In this post we've persuaded our founder and MD David Bancroft to come out of hiding on the blog and reflect on the last 15 years for Reverse Delta and perhaps look forward to the next... The early years The dot-com bust had left me a little battered and bruised, and after a bit of time off on a once-in-a-lifetime round the world trip, I returned, energised and ready for my next chapter. I didn’t feel like going back to being a development manager, and didn’t really feel like working for anyone else. So I started Reverse Delta, as many do, in the spare bedroom.In the early years I was very hands-on: designing, developing and search engine optimising sites from scratch. There weren’t many tools available, just Dreamweaver and Flash. How times have changed: you wouldn’t dream of creating a website from scratch anymore: you’d likely start with something like WordPress or Wix. Similarly, you probably wouldn’t look for a generic web designer, but a specialist in your sector. I’ve lost count of the times clients have come to us having been let down by a web developer/nephew/friend's daughter who’s now “doing something else” and can’t help with your hacked/broken site. The web has become such an important tool for businesses that our market has fragmented. If you want a recruitment site and have any nous, you will go with a recruitment website specialist, who knows your sector and can work with the other suppliers within it, so your website can be part of that eco-system. You’d also, I suggest, want to know that someone is supporting you after go live. The SEO years We did a lot of SEO in the recruitment industry in the early 2000's, when very few people knew what SEO stood for, never mind how it could affect their business. We came from a background of doing the same for online shops and dating sites. We had some great early successes, with clients number one in Google for competitive phrases like 'digital marketing jobs' and 'secretarial jobs in London'. As a consequence, clients were able to reduce their reliance on job board ads (and we picked up more recruitment clients). How the landscape has changed there too. We were quick to notice the effect Indeed.com and the other aggregators were having on search results. As Google cleaned up its act, got cleverer, and promoted AdWords more and more, job boards were being pushed down the rankings, with the recruitment agencies pushed further below. Rather than seeing this as a threat, we saw it as an opportunity and took to partnering with Indeed and then the other aggregators who entered the market.Our SEO experience led to the development of our product FXRecruiter. Tired of repeating the same SEO tasks on badly architected websites, we developed a blueprint which from our extensive experience we knew would work. Everything we knew about SEO was ‘baked in’ to that first version, and we have been building on it ever since. My views on SEO have changed dramatically over the years. Just as many of our competitors were starting to jump on the SEO bandwagon, we stepped back. I firmly believe that if you need structural/architectural SEO work doing on your website, then you have bought the wrong platform. Client: Get me to number one in Google.SEO guy: Of course.  'ABC Limited recruitment agency of London' will be number one in Google so people who already know who you are can find you.Client: Can you research my keywords for me?SEO guy.  Sure.  Here's a big list of job titles.  The invoice is in the post.Client: I want more traffic.SEO guy: Of course.  I'll stick some pictures of kittens on your site.Client: You're fired, I'll find me another SEO eggspurt The present As the web design market has fragmented, so the SEO market has changed. Most are now positioned as ‘content marketers’ or ‘PPC consultants’ and separate to web design companies: it’s a totally different skillset after all. Google's job is to present the best content for any given search. Your contents are your jobs and your blogs, and these are what will be found if people are searching for them. I don’t think you’d want your web developers writing them, but do create fresh content, or hire a specialist to, and you will be rewarded with visitors. Then work hard on engaging and converting those visitors.The other sea-change over the past 10 years has been social media: LinkedIn, Twitter and Facebook specifically. Syndicating your content while building your networks is all part of the mix. Obsessing about SEO at the expense of other opportunities will waste time and energy. Holistic digital marketing is where it is at.At Reverse Delta, we aim to improve everything we do, every day, with better processes and best in class tools. We invest heavily in R&D ensuring regular feature releases to keep ahead of our competitors so our clients can keep ahead of theirs. Everything we do is to attract, engage, convert and retain users.We’ve been doing digital marketing for recruiters for over 13 years now. We’ve designed and developed hundreds of sites for companies big and small. I think we’re really good at it. On the surface some competitor sites may look similar (after all we lead, they follow) but dig deeper and few have the depth and breadth of functionality we’ve got.We position FXRecruiter as a ‘digital marketing platform’ – it may sound grandiose, but your website is the ‘hub’ of your digital world, with many ‘spokes’ or channels leading to it: emails, job feeds, notifications, adverts and social network posts. FXRecruiter aims to automate as much of this as possible so you can concentrate on adding your own value to your business. The future I’m really proud of where we have got too. It’s been a slow-burner but I think that’s worked for us. We are not private-equity backed looking for a quick exit: we care passionately about what we do and are here for the long haul. A lot of our clients have been with us over 10 years, as have many of our staff and I’m as proud of that as anything else. We’re not aiming to take over the world but we’ve been finalists last 3 years in the National Online Recruitment Awards, and will certainly continue to defend our position among the best recruitment website designers.Recently, we partnered with a leading Global HR software provider with whom we have been working with a number of their global clients on their career sites and digital marketing. We have added full multi-language capability to the FXRecruiter platform and opened up our market to the world. We now support clients in 5 continents, our largest having 55,000 employees.So what about the next 15 years? Imagine if you could tear down your house, and build it again, from the ground up, without any of its imperfections. Watch this space as we have some very exciting announcements coming very soon. Photo by Nikhita Singhal on Unsplash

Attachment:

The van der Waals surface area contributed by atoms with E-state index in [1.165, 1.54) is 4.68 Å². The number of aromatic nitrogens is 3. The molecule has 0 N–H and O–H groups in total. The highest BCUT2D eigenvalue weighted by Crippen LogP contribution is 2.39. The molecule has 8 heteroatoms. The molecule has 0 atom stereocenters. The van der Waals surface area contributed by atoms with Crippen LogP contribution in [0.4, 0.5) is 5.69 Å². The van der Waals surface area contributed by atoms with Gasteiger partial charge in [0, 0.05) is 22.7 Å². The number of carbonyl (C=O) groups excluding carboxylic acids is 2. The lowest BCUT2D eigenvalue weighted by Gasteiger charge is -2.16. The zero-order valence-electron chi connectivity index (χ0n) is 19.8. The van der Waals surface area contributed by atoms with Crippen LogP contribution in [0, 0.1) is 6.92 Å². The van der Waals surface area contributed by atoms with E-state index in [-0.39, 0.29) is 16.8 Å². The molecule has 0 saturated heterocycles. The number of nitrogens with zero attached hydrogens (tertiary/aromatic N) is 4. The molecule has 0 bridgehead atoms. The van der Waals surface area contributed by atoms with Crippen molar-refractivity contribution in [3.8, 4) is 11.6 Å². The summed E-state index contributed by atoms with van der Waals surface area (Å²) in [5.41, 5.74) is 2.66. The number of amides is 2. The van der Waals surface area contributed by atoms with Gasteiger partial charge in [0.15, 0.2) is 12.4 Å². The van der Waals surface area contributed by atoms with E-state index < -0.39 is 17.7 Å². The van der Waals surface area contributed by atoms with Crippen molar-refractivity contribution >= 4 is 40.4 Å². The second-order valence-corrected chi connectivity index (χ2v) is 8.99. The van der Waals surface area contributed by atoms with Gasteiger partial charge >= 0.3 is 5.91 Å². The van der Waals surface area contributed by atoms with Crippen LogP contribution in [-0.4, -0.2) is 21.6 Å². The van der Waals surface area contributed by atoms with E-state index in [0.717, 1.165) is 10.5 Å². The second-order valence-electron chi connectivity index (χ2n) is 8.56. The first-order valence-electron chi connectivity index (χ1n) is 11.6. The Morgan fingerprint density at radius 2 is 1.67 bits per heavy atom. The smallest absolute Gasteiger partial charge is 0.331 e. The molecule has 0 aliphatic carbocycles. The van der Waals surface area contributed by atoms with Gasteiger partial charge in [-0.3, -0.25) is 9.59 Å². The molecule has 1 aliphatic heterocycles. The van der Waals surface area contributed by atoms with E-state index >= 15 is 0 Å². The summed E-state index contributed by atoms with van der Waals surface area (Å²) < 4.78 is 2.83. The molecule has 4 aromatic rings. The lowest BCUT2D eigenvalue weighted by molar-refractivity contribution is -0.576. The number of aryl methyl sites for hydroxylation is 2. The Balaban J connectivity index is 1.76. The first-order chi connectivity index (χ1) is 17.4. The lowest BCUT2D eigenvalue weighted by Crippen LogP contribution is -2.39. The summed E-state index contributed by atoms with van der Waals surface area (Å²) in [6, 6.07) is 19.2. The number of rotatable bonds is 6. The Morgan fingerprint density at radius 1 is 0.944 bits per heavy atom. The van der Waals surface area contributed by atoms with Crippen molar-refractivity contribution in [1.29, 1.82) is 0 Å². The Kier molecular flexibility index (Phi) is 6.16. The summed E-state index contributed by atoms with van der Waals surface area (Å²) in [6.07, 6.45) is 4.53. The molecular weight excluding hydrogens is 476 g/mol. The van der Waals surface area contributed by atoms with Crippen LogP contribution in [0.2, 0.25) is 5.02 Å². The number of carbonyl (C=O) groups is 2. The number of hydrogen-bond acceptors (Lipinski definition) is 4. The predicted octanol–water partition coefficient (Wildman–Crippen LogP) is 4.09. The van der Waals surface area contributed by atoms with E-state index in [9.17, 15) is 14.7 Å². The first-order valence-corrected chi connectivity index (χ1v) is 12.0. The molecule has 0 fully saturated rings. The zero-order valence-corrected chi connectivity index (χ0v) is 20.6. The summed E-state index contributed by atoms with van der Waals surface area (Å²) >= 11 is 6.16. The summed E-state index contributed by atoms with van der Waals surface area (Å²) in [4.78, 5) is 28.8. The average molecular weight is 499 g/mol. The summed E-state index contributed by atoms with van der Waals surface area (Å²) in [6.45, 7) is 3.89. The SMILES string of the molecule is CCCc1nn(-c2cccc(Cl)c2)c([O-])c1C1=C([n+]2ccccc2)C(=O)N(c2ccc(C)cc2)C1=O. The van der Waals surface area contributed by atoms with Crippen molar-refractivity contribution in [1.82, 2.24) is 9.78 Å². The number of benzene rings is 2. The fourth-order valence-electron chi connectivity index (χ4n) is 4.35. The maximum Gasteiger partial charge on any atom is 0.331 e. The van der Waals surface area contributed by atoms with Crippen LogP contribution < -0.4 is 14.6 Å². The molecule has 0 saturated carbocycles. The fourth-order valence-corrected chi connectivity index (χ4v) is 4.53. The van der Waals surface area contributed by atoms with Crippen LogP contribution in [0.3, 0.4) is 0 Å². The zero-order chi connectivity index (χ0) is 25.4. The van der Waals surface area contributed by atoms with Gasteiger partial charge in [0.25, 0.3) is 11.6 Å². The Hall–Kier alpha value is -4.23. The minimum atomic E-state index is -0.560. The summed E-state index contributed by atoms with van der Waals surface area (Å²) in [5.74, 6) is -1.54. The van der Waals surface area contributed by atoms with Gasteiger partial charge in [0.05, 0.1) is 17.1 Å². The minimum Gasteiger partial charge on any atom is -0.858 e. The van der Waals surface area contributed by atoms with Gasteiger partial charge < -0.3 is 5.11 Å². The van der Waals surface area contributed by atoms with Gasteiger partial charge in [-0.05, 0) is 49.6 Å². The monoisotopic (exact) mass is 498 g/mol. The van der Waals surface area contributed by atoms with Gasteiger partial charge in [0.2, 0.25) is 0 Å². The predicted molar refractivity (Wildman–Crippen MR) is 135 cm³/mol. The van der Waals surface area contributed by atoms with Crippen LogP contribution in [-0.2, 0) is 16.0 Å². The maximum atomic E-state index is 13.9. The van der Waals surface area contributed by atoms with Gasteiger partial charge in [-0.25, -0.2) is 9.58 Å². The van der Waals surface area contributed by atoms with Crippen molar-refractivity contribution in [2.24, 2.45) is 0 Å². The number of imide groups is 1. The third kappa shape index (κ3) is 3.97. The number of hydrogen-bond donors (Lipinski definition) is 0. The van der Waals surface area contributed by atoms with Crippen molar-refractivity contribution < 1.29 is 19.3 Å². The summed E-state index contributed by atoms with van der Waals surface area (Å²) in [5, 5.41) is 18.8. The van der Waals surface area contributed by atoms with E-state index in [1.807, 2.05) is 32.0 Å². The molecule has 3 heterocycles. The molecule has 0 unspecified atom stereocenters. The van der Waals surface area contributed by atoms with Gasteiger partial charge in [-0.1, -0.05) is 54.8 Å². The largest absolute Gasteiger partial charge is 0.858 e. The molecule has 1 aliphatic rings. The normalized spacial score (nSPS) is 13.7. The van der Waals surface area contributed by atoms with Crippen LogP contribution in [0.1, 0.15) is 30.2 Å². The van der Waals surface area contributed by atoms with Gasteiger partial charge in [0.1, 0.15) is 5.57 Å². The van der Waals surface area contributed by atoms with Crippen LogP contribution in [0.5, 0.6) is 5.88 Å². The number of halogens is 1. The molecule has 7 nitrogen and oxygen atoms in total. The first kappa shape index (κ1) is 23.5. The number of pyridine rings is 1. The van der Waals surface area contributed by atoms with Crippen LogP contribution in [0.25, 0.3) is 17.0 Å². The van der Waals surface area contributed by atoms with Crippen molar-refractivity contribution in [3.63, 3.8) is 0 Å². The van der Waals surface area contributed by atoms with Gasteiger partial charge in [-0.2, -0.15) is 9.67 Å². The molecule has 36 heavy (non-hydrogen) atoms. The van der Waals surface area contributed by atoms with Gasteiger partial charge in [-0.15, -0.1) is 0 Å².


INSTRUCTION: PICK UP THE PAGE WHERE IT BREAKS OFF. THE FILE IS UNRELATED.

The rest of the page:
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Moving targets and browser security